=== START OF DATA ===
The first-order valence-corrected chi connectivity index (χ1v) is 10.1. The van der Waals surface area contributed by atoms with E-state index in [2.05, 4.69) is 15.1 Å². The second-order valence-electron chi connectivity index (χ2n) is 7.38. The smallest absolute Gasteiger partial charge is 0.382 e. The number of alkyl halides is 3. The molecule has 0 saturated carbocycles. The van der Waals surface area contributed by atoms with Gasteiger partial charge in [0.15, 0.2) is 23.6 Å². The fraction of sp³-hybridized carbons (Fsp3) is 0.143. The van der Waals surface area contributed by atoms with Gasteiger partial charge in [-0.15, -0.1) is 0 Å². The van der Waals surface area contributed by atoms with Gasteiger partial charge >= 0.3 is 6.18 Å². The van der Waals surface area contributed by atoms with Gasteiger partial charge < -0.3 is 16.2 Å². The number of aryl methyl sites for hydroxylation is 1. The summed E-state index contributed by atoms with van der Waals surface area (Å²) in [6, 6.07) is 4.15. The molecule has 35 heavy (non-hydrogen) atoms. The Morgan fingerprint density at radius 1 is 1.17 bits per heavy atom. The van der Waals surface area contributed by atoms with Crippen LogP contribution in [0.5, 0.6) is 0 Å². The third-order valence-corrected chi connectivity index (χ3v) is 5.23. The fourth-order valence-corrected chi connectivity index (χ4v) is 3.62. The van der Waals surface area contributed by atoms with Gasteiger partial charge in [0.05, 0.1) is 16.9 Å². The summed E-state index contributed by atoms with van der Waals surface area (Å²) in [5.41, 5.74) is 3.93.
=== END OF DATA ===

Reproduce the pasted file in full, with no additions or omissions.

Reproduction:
The first-order valence-corrected chi connectivity index (χ1v) is 10.1. The van der Waals surface area contributed by atoms with E-state index in [2.05, 4.69) is 15.1 Å². The second-order valence-electron chi connectivity index (χ2n) is 7.38. The smallest absolute Gasteiger partial charge is 0.382 e. The number of alkyl halides is 3. The molecule has 0 saturated carbocycles. The van der Waals surface area contributed by atoms with Gasteiger partial charge in [0.15, 0.2) is 23.6 Å². The fraction of sp³-hybridized carbons (Fsp3) is 0.143. The van der Waals surface area contributed by atoms with Gasteiger partial charge in [-0.15, -0.1) is 0 Å². The van der Waals surface area contributed by atoms with Gasteiger partial charge >= 0.3 is 6.18 Å². The van der Waals surface area contributed by atoms with Gasteiger partial charge < -0.3 is 16.2 Å². The number of aryl methyl sites for hydroxylation is 1. The summed E-state index contributed by atoms with van der Waals surface area (Å²) in [6, 6.07) is 4.15. The molecule has 35 heavy (non-hydrogen) atoms. The Morgan fingerprint density at radius 1 is 1.17 bits per heavy atom. The van der Waals surface area contributed by atoms with Crippen LogP contribution in [0.5, 0.6) is 0 Å². The third-order valence-corrected chi connectivity index (χ3v) is 5.23. The fourth-order valence-corrected chi connectivity index (χ4v) is 3.62. The van der Waals surface area contributed by atoms with Gasteiger partial charge in [0.05, 0.1) is 16.9 Å². The summed E-state index contributed by atoms with van der Waals surface area (Å²) in [5.41, 5.74) is 3.93.